Longshot Island was born out of the dream to learn to fly again. This time, he included only six stories. He paid the authors up front, meaning they took little risk. He packaged it as a magazine instead of an anthology. He gave the six authors free copies. Everyone was happy. The series went on to include a dozen issues and renown authors such as John Crowley (Little, Big), Daniel Wallace (Big Fish), Eric Guignard (two time Bram Stoker winner and recipient of the Shirley Jackson award), Jerry Oltion (Nebula award winner), David Grigg (World SF chair), Emily Devenport (Philip K. Dick award nominee) and others.

He realized he was on to something. Invite prestigious authors to the magazines and give unknown authors a chance at much deserved recognition! It was a winning formula. From there, he opened Unfit magazine and Unreal magazine to act as sister-brother publications, one focused more on science fiction short stories and the other, fantasy stories. All three publications were housed neatly under the name Longshot Press, which boasted to be a "very independent publisher".

He acquired stories by the best: Robert Silverberg, Martha Wells, David Brin, Emily Devenport, and Ken Liu.

He paid well. Very well. In fact, at the peak, they became the highest paying magazines in the history of science fiction and fantasy, offering 25 cents per word, double what other magazines were paying at the time. The crowd went wild! Until...

Thunder Games

He wasn't a member of the SFWA. They are an association that attempts to regulate publishers of science fiction and fantasy. They weren't a member of any association that regulates associations. They still aren't. They aren't professionals. At the same time, associations were losing interest because of the easygoing way public activities could be organized through social media. At the time, the SFWA had about 1,700 members. People realized they could get the benefits of the SFWA without joining.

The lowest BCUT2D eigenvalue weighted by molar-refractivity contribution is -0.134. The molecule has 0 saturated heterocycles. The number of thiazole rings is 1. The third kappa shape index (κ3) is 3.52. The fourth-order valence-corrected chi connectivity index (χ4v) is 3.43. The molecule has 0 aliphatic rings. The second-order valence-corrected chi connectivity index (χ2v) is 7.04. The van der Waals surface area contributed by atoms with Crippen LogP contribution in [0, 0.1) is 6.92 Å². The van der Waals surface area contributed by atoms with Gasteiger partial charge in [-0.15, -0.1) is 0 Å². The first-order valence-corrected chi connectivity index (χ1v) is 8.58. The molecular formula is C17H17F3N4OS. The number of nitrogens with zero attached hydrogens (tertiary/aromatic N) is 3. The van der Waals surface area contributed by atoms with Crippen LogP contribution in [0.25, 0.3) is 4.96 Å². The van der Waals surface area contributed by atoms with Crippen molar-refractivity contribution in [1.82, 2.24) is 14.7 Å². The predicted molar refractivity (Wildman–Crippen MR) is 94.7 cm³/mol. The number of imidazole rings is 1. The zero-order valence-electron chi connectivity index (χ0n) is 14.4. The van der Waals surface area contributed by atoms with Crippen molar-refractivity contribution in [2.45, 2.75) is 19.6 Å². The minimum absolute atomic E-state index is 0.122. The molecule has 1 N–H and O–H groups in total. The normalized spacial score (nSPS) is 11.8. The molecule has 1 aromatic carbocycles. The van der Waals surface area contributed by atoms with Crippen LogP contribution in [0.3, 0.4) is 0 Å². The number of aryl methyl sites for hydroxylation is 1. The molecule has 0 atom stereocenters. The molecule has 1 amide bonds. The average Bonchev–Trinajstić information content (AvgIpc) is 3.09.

Also, they have a long history of badgering authors, renown authors such as Stanislaw Lem. They are an exclusive club with plenty of snobs. For example, Ray Bradbury never won the Hugo or Nebula awards, although he was clearly one of the best authors ever in the field.

In addition, by playing under the SFWA rules, there would be little room to differentiate or innovate. That meant the big magazines would stay big and the small ones small. Which is, put plainly, bad for the industry. The world of science fiction and fantasy short stories was dying because of this stranglehold. The SFWA was born out of infighting and has struggled to lose that image to this day.

Early on, Daniel Scott White had volunteered to work for the SFWA, but was ignored. So he went on to create new ways, rocking the boat. And he became Public Enemy No. 1 of the SFWA. How ironic.

The Review

In his next magazine, called Mythaxis Review, Daniel Scott White focused on talking to successful artists who could share ideas on how they developed their talent. He acquired and edited interviews with many acclaimed authors, musicians and filmmakers, such as Andy Weir (The Martian), Lois Lowry (The Giver), David Brin (The Postman), Jackie Fuchs (The Runaways), Paul Williams (president of ASCAP), and Tim Reynolds (Dave Matthews Band).

The Future

And then, he discovered a world of opportunities in the realm of scriptwriting. He went on to win numerous awards for his work!

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Award Winning Scripts

Short Fiction